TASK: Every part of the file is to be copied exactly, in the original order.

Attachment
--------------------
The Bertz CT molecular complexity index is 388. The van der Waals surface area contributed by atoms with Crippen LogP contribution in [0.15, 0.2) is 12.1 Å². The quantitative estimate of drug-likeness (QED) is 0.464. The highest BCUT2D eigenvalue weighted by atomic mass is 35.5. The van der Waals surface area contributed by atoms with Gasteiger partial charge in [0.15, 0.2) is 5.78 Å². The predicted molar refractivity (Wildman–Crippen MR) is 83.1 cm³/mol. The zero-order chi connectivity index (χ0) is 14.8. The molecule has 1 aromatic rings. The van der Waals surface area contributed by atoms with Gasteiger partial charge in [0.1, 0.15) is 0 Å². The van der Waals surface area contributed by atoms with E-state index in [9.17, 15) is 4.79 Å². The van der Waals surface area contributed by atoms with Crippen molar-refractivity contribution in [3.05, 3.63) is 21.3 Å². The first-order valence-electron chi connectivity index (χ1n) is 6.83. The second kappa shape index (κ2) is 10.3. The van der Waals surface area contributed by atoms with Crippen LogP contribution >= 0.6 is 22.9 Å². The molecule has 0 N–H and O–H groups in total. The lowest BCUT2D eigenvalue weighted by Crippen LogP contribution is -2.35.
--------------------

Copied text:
The Bertz CT molecular complexity index is 388. The van der Waals surface area contributed by atoms with Crippen LogP contribution in [0.15, 0.2) is 12.1 Å². The quantitative estimate of drug-likeness (QED) is 0.464. The highest BCUT2D eigenvalue weighted by atomic mass is 35.5. The van der Waals surface area contributed by atoms with Gasteiger partial charge in [0.15, 0.2) is 5.78 Å². The predicted molar refractivity (Wildman–Crippen MR) is 83.1 cm³/mol. The zero-order chi connectivity index (χ0) is 14.8. The molecule has 1 aromatic rings. The van der Waals surface area contributed by atoms with Gasteiger partial charge in [0.1, 0.15) is 0 Å². The van der Waals surface area contributed by atoms with E-state index in [9.17, 15) is 4.79 Å². The van der Waals surface area contributed by atoms with Crippen molar-refractivity contribution in [3.05, 3.63) is 21.3 Å². The first-order valence-electron chi connectivity index (χ1n) is 6.83. The second kappa shape index (κ2) is 10.3. The van der Waals surface area contributed by atoms with Crippen LogP contribution >= 0.6 is 22.9 Å². The molecule has 0 N–H and O–H groups in total. The lowest BCUT2D eigenvalue weighted by Crippen LogP contribution is -2.35.